The materials we choose to bring into our classroom reveal the choices we have made about knowledge and what we think is important to know. How children are invited to use the materials indicates the role they shall have in their learning. Materials are the text of early childhood classrooms.
Unlike books filled with facts and printed with words, materials are more like outlines. They offer openings and pathways by and through which children may enter the world of knowledge. Materials become the tools with which children give form to and express their understanding of the world and the meanings they have constructed.
It is for this reason that almost all of our thematic activities are hands-on. We often integrate manipulatives, story trays, and natural materials to help your little one gain an understanding of the theme of the week.
For this activity, we used toy creatures and pictures of different habitats to practice comparing and contrasting environments. Students were given four different pictures. One included a picture of a desert, another a picture of a jungle, another a picture of an arctic scene, and finally a picture of a savannah. Students were then invited to sort and place their creatures in the environment that their creature might prefer.
Polar Bears deposit most of their body fat into a thick layer of blubber – a layer of fat reinforced by fibrous connective tissue that lies just below the skin.
The blubber layer insulates the polar bear and streamlines its body. It also functions as an energy reserve.
Using rubber gloves, our hands, and ice water, we learned about how our polar bear friends stay warm in their cold environments!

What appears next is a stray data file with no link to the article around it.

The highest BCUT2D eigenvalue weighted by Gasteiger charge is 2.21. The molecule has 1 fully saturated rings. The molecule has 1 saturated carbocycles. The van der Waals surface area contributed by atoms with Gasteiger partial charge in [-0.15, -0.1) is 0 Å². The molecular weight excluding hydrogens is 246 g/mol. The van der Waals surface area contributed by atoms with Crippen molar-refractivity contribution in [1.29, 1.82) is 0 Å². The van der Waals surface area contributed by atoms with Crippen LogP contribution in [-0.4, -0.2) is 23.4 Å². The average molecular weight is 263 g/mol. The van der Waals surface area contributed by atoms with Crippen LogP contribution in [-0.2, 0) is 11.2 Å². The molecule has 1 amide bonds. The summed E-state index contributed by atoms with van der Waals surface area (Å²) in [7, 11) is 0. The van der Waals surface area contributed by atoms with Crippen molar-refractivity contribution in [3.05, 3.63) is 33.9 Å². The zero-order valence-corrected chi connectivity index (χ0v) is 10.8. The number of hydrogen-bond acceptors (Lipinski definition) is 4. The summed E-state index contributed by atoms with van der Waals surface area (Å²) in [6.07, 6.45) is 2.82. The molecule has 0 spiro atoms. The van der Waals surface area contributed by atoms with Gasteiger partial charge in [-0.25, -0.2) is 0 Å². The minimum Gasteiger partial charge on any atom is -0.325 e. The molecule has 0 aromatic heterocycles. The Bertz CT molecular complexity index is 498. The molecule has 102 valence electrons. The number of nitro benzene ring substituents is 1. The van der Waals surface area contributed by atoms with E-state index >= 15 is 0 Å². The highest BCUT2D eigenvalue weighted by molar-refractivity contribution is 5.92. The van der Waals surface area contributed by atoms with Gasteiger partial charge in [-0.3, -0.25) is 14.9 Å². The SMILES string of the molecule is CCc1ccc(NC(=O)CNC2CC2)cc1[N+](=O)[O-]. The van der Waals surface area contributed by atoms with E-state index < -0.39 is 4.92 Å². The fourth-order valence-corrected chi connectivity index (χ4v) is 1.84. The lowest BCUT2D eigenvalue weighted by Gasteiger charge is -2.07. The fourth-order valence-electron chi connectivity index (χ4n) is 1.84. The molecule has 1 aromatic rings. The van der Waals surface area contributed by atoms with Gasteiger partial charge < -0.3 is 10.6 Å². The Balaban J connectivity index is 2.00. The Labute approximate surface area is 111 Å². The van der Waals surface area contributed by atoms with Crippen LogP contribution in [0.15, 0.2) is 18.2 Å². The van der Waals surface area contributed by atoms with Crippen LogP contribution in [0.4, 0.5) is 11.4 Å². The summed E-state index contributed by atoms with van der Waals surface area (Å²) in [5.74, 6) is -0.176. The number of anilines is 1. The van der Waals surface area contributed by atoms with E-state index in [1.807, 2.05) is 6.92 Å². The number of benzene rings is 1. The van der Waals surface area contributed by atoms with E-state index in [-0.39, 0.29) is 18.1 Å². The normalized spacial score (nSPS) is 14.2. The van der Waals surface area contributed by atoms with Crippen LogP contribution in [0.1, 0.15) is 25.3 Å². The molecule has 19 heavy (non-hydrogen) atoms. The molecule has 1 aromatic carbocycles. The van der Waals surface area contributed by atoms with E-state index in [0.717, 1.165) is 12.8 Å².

We first dipped our hands into icy water, and talked about words associated with the cold, such as ice, chilly, frozen, icy, and snow!
We then talked about what blubber was, and compared it to a thick rubber glove. After that, we put on a rubber glove and dipped our hands again into the water.
Each child was then asked whether or not their hand felt warmer or colder with the glove on.
Lastly, we talked about other uses for blubber and why some animals need to protect themselves from the cold.
This activity allowed your adventurer to explore the concept of animal adaptations through investigation and application.
Your little one participated in yet another fun sensory activity!
Using insta-snow, rocks, and toy polar bears, your little one created their very own winter wonderland!
We began this activity with a discussion and review of the various bears that we have been learning about this week.
We then talked about the polar bear and the kind of environments that the polar bear prefers.
Our discussion concluded with a review of the new vocabulary that we have been learning, such as glacier, blubber, the Arctic Circle, and carnivore.
Your little explorer then happily constructed the perfect living space for their arctic creature.
This was the definite favorite for the week, as your little one applied their understanding of various vocabulary and scientific concepts.